2. Thanks, Anonymous, got it! By the way folks, don't be concerned if your comment doesn't show up right away -- it has to go through moderation. But it should show up within a day.

  3. I’m excited at the promise of a spooky story coming on. You do a nice job of letting us know in the first lines that this will be scary and grounding us in the setting. Words like vanishing, shiver and spooky give us a good idea of what type of story will be. I confess to not getting that Lola was a dog till after I read the first paragraph a couple of times. Probably just me. After reading it though, I wondered why her mom wasn’t with her. It seemed a little odd, and also is it day or night? I’d think about switching the reason for them being out to look at the camp, up closer to the opening paragraphs, which gives us a hint of the conflict. It would be easy to do. And then filtering in the reason’s why she might be going to camp (the dish soap and umbrellas). They’re humorous, but I think the conflict is more important to get to as quickly as possible. Also, I think we’re missing your voice. It’s hard to get to in this POV. A good exercise is writing it in first to find the voice, and then going back over it in third. I think the reader might need to know why she doesn’t want to go to camp because a lot of kids really love summer camp—both my girls loved it.
    You’ve got lots of good stuff going on here. There’s a real promise of a scary story for middle graders. I think having a dog is a really good idea—kids love to read about animals.
    These are just my two cents. Can’t wait to see what Chris has to say. Best of luck to you!

  4. Thanks, arbor16! I appreciate your comments, and you make some great points.

  5. This is a picture book manuscript. It's 441 words if you include the illustration notes, and approximately 300 if you don't. 300 words with the notes ends at the paragraph starting with "GOOD HEAVENS!" Thank you for doing this!


    Goldipig thought the tidy cottage in the woods looked WAY better than her mucky sty at the pond.
    She watched Mama Cat instruct her family as they stepped out the door. “Single file! No pushing!” said Mama Cat. “Papa Cat, comb your whiskers! You look dreadful! Hurry up! We must be at Grandcat’s house in exactly six minutes! Max! Don’t dawdle!” Illustration note: Six kittens in matching clothes are lined up tallest to shortest. Max, the smallest kitten is not with the program. Goldipig is watching from behind the neatly trimmed shrubbery.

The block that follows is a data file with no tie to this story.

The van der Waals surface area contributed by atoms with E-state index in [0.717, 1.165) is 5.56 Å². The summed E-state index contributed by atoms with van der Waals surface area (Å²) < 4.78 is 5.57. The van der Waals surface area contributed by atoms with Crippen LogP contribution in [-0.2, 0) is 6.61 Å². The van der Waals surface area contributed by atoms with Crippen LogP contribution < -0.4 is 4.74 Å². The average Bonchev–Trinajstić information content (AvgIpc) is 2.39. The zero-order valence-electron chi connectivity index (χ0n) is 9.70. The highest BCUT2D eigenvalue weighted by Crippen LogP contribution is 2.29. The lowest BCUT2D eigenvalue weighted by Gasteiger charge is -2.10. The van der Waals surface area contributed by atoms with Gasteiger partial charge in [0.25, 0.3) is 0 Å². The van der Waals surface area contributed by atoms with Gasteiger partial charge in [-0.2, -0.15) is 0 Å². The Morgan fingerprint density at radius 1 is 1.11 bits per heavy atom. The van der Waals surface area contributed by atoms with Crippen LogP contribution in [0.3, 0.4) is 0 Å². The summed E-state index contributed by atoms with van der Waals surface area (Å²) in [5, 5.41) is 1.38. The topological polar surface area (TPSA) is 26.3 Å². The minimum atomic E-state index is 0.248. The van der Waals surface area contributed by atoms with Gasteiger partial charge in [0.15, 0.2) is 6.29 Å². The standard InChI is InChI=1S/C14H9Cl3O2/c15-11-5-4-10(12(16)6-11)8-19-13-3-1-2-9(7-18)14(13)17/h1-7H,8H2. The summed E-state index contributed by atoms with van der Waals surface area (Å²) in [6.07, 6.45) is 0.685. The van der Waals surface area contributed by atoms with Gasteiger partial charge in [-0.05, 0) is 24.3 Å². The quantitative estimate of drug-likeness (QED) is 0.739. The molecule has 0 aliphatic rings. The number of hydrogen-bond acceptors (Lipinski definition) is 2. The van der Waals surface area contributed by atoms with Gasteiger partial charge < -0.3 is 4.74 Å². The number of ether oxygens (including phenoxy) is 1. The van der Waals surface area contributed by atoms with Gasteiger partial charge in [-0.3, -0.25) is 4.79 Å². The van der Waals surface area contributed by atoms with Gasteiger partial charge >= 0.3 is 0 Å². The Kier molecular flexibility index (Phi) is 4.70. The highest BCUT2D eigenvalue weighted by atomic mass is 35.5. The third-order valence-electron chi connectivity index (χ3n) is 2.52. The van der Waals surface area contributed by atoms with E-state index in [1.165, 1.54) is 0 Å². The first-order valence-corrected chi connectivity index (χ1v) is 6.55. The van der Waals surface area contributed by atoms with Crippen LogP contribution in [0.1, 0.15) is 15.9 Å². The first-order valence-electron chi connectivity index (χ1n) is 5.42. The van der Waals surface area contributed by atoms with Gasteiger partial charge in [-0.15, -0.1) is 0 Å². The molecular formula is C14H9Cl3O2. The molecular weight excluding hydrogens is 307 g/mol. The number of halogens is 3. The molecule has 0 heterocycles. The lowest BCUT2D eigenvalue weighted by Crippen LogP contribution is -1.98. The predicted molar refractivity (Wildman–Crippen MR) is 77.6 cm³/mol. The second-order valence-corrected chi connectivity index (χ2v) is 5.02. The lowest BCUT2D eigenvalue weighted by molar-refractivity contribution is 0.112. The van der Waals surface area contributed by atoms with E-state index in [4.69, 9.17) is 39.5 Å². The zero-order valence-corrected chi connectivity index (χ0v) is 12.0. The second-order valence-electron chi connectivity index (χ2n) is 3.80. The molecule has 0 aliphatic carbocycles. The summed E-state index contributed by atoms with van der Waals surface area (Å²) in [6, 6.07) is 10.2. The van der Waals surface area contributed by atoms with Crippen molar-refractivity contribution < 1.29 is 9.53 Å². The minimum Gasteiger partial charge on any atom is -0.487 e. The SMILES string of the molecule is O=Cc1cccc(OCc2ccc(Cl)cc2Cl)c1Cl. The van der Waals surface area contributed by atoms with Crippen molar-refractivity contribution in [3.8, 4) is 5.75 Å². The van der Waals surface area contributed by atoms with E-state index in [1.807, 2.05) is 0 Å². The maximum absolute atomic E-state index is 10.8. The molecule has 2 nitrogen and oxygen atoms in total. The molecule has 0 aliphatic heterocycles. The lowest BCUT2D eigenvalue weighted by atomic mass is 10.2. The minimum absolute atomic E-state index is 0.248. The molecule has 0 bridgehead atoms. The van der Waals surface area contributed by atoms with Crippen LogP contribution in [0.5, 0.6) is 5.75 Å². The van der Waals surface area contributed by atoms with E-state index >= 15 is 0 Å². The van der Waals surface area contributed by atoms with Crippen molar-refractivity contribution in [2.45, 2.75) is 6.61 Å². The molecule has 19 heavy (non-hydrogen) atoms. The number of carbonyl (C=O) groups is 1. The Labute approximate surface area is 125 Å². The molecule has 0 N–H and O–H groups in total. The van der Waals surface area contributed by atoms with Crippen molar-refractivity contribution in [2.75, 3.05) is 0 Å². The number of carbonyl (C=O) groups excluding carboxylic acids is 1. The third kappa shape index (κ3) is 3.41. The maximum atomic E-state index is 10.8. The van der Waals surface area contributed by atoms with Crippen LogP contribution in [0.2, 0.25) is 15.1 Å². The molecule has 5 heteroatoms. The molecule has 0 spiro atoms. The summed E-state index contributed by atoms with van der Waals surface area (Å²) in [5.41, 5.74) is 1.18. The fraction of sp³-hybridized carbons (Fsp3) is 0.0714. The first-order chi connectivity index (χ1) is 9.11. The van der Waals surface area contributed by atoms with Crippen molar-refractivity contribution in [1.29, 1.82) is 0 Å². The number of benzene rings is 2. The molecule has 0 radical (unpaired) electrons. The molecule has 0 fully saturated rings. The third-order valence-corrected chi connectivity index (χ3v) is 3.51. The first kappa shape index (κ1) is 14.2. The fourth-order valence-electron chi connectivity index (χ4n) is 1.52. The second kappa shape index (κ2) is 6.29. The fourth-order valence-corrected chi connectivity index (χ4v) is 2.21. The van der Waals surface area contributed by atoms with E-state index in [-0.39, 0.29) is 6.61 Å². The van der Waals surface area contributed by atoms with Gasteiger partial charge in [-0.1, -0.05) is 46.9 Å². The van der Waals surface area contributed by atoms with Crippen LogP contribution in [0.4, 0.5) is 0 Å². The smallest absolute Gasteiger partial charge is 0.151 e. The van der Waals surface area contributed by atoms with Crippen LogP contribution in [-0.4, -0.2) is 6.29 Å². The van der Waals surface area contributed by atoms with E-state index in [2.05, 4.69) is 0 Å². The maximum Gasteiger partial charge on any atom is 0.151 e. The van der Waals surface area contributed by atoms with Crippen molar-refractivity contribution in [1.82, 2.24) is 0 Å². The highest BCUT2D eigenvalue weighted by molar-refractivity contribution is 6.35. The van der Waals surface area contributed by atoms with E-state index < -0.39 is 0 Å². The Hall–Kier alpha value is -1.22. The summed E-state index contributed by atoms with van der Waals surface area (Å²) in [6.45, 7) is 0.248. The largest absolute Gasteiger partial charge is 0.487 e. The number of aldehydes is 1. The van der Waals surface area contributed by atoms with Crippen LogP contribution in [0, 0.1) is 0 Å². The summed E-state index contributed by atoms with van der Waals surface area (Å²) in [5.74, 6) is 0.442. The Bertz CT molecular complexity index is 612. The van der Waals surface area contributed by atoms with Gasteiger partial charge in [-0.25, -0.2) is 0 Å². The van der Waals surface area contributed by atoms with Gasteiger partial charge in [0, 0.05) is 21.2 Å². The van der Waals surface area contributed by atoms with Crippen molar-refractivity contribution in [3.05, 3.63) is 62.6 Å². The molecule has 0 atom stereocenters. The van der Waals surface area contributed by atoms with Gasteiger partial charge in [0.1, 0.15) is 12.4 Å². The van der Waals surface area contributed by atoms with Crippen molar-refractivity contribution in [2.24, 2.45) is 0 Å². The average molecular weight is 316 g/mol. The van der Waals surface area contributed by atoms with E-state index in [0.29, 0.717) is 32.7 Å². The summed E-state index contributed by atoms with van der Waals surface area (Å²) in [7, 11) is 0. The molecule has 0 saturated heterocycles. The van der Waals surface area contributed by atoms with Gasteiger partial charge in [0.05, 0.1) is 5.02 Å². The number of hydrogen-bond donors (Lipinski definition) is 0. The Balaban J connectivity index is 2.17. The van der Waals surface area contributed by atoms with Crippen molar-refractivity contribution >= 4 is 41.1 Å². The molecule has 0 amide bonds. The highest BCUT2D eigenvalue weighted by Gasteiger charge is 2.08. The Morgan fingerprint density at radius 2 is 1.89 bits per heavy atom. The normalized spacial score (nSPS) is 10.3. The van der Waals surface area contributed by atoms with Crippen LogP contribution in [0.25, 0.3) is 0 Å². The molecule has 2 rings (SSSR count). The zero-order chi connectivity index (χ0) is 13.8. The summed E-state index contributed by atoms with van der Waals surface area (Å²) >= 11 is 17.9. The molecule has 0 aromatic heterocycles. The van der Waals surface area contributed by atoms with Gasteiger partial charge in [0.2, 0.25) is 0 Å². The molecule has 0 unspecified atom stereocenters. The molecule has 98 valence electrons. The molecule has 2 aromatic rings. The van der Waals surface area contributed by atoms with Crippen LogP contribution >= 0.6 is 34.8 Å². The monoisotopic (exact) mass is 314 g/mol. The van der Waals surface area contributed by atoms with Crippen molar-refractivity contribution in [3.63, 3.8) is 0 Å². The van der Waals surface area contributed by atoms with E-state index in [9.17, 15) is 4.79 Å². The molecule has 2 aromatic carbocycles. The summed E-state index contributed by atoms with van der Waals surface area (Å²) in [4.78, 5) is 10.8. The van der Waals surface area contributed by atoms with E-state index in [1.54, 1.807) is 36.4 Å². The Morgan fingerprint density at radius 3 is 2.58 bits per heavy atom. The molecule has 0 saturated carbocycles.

The moment the cat family was out of sight, Goldipig followed her snout to the kitchen.
    “Where do they keep the food in this place?” she snorted.
    The hungry pig rooted through the pantry, raided the refrigerator, and rummaged in the cabinets. Munch, munch, slurp.
    “So, what’s to do around here?”
    “Books? Bah!”
    “Blocks? Boring!”
    “Banisters? Beautiful!”
    Illustration note: Goldipig tosses the books off the shelves, kicks over a neat stack of blocks, then slides down the banister, breaking it.
    “Nap time! Now, where can a pig go for a snooze?”
    “Not comfy!” Illustration note: Goldipig is trying to fit on a stiff looking sofa.
    “Not cozy!” Illustration note: Goldipig lying on Mama Cat’s perfectly arranged bed.
    “Aaaaahhhhh!” Illustration note: Goldipig lying across the kittens’ side-by-side beds.
    While Goldipig snored, the cat family finished their 27 minute visit with Grandcat and marched home.
    “Wipe your feet on the mat! Hang your coats up in order!” barked Mama Cat.
    Then she walked into the kitchen. Illustration note: Max drops his coat on the floor behind Mama Cat and tracks in mud.
    “GOOD HEAVENS!” she cried. “Papa Cat, call the police! Raymond, clean up those cans! Suzy, mop the floor!” Illustration note: Max is secretly lapping up milk and eating a treat.
    Then she walked into the parlor.
    “GOOD GRACIOUS!” she exclaimed. “Papa Cat, call the fire department! Sylvia, line up those books! Robert, stack those blocks!” Illustration note: Max slides down the banister and flies off the broken end.
    Then she walked upstairs.
    “GOOD GRIEF!” she shrieked. “Papa Cat, call the President! Roger, fluff those cushions! Max, pull up those covers! Max? Max, where are you?”
    Max slipped into his bedroom.
    “Hi,” he said. “Mama Cat thinks you sure did make a mess.”
    “Hey, a pig’s gotta have some fun,” said Goldipig with a grin.
    “You’d better get out of here before she sees you,” Max whispered.
    “Well then, what’re we waiting for?” winked Goldipig. “C’mon, kid. Let’s go!”
    Illustration note: Goldipig and Max are outside playing in the mud while a horrified Mama Cat watches from the window.

  6. Hi, Thanks for offering this up for us. Mine is a middle grade novel in verse, currently titled "tilt".